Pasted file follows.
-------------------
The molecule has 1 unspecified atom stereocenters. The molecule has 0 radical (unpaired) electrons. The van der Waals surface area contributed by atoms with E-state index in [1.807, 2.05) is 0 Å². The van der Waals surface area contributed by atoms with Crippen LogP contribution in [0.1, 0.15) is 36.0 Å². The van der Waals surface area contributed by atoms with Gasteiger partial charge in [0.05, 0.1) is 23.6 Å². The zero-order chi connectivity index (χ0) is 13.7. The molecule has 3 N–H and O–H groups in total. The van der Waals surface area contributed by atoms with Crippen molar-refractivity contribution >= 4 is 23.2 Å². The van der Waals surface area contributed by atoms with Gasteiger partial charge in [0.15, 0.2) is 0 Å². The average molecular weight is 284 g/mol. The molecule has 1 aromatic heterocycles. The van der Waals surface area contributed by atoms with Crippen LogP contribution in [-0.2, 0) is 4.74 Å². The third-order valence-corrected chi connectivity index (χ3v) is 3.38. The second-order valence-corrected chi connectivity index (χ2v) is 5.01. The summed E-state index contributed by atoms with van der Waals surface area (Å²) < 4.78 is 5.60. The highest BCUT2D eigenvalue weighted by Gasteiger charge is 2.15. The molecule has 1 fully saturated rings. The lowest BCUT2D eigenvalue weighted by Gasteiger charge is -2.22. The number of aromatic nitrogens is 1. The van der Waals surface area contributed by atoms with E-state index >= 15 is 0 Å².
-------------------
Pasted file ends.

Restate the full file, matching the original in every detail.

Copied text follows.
The molecule has 1 unspecified atom stereocenters. The molecule has 0 radical (unpaired) electrons. The van der Waals surface area contributed by atoms with E-state index in [1.807, 2.05) is 0 Å². The van der Waals surface area contributed by atoms with Crippen LogP contribution in [0.1, 0.15) is 36.0 Å². The van der Waals surface area contributed by atoms with Gasteiger partial charge in [0.05, 0.1) is 23.6 Å². The zero-order chi connectivity index (χ0) is 13.7. The molecule has 3 N–H and O–H groups in total. The van der Waals surface area contributed by atoms with Crippen molar-refractivity contribution >= 4 is 23.2 Å². The van der Waals surface area contributed by atoms with Gasteiger partial charge in [0.15, 0.2) is 0 Å². The average molecular weight is 284 g/mol. The molecule has 1 aromatic heterocycles. The van der Waals surface area contributed by atoms with Crippen LogP contribution in [-0.2, 0) is 4.74 Å². The third-order valence-corrected chi connectivity index (χ3v) is 3.38. The second-order valence-corrected chi connectivity index (χ2v) is 5.01. The summed E-state index contributed by atoms with van der Waals surface area (Å²) < 4.78 is 5.60. The highest BCUT2D eigenvalue weighted by Gasteiger charge is 2.15. The molecule has 1 fully saturated rings. The lowest BCUT2D eigenvalue weighted by Gasteiger charge is -2.22. The number of aromatic nitrogens is 1. The van der Waals surface area contributed by atoms with E-state index >= 15 is 0 Å².